The unique narrator is what stood out to me, first and foremost. It is not a shock that Quick would write a protagonist who isn't quite normal—one who clearly suffers from a mental disorder, but internally, is the same as any and all of us: deeply, imperfectly human. Bartholomew isn't a grand hero, no, but he glows with sincerity and is a compassionate, warm character; his brilliantly observant and self-recognizing tone will capture the hearts of readers just as that of The Silver Linings Playbook did.

Matthew Quick is skilled not only at providing perspective, but also at conveying the necessity of pretending—not out of delusion, but out of self-preservation—and the sheer magic of believing—whether through faith or through faithlessness. While the book is stylistically simple, it will make you think hard and think long; Bartholomew's introspection on religion, political correctness, and the nature of existence, will make your mind turn. There are moments where you'll disbelievingly relate, and resultantly be touched—fate—and the way the story proceeds rather messily, but falls into place, piece by piece—synchronicity—will provide immense comfort; this is a story for the soul. Whether through acts of God or through coincidence, Bartholomew's life changes gradually at the discovery of an unlikely cast of new friends, and through little achievements that propel him forward further than he could imagine; it is you, the privileged reader, who gets to go along for the ride.

Pros


Requires deep thinking // Will make you reconsider the stigma of mental health disorders // Interesting perspective of a man's "delusions" // Casual, mellow style // Moves quickly; easy to read and keep reading // Story itself is synchronous as it comes into full circle // Distinct, unforgettable characters // Emotional, heartfelt

Cons


Plot isn't terribly exciting; it's more the details and Bartholomew's day-to-day observances that make it interesting // Rushed, inconclusive ending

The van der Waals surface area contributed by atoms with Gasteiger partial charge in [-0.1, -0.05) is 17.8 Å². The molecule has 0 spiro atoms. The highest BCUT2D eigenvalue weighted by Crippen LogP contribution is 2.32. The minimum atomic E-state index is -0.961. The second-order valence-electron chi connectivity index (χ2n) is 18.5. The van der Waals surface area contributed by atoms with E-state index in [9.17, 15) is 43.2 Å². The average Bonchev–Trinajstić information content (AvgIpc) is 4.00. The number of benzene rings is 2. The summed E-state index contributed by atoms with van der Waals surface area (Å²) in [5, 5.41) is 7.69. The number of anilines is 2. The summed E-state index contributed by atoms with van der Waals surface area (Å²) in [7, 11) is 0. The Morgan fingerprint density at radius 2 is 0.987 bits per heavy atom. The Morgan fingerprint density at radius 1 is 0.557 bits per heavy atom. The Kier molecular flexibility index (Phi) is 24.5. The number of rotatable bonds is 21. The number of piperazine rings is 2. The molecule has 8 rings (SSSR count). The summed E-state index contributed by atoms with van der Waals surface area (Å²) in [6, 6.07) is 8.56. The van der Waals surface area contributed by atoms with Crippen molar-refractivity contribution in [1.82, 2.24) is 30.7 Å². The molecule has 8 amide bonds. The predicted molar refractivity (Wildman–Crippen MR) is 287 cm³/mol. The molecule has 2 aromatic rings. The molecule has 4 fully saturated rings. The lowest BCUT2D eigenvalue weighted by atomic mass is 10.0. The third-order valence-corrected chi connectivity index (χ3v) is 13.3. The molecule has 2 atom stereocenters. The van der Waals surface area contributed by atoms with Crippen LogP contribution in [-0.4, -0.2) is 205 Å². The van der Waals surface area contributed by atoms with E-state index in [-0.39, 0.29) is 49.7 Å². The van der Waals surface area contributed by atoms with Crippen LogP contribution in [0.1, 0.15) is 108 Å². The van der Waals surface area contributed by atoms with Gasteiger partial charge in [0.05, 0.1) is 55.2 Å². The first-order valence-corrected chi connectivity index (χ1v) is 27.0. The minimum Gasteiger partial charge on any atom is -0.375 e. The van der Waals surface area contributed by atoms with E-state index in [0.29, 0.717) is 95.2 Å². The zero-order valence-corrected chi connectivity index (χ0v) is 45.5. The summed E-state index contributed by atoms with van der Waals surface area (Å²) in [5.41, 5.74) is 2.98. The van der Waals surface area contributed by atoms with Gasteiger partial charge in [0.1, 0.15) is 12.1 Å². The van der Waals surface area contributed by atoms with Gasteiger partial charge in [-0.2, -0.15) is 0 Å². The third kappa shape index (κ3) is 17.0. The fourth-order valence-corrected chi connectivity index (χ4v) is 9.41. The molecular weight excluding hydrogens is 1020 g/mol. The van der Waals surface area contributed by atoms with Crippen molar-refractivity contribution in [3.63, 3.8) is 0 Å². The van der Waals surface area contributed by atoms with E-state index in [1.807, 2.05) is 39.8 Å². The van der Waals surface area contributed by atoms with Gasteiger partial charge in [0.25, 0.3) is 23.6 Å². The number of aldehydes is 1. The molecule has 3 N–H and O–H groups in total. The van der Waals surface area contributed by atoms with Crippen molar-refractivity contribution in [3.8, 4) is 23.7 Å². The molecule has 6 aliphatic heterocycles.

Love

I listened for God's voice, but all I heard were the birds.

I wondered if maybe I should tell Father McNamee about you, Richard Gere, but for some reason I didn't—and I'm not going to either.

You are my confidant, Richard Gere, and I'm not about to share my pretending with anyone, because pretending often ends when you allow nonpretenders access to the better safer worlds you create for yourself.

I'd like for us to be secret friends, Richard Gere.

I think I can learn from both you and Father McNamee, and I'd like to keep those two worlds separate for now. Like church and state... Separation of church and state. Not that you are my state, because you are not. And, evidently, Father McNamee is no longer my church either.

Your admiring fan,
Bartholomew Neil

Verdict


Pensive, honest, and appropriately quirky, The Good Luck of Right Now meditates upon the power of correspondence, the catharsis of confiding, and the definition of believing. Through writing descriptive, intimate letters to his lifelong idol—the ultimate coping mechanism—Bartholomew learns about independence, acquaintance, and ever-burning hope—a remedy for both him, and for readers all around. Fans of The Curious Incident of the Dog in the Nighttime will rejoice in Matthew Quick's newest novel for its genuine, thoughtful reflections and its propensity for happy outcomes in the tumbling-together of stray paths Americanflag

8 hearts: An engaging read that will be worth your while; highly recommended (x)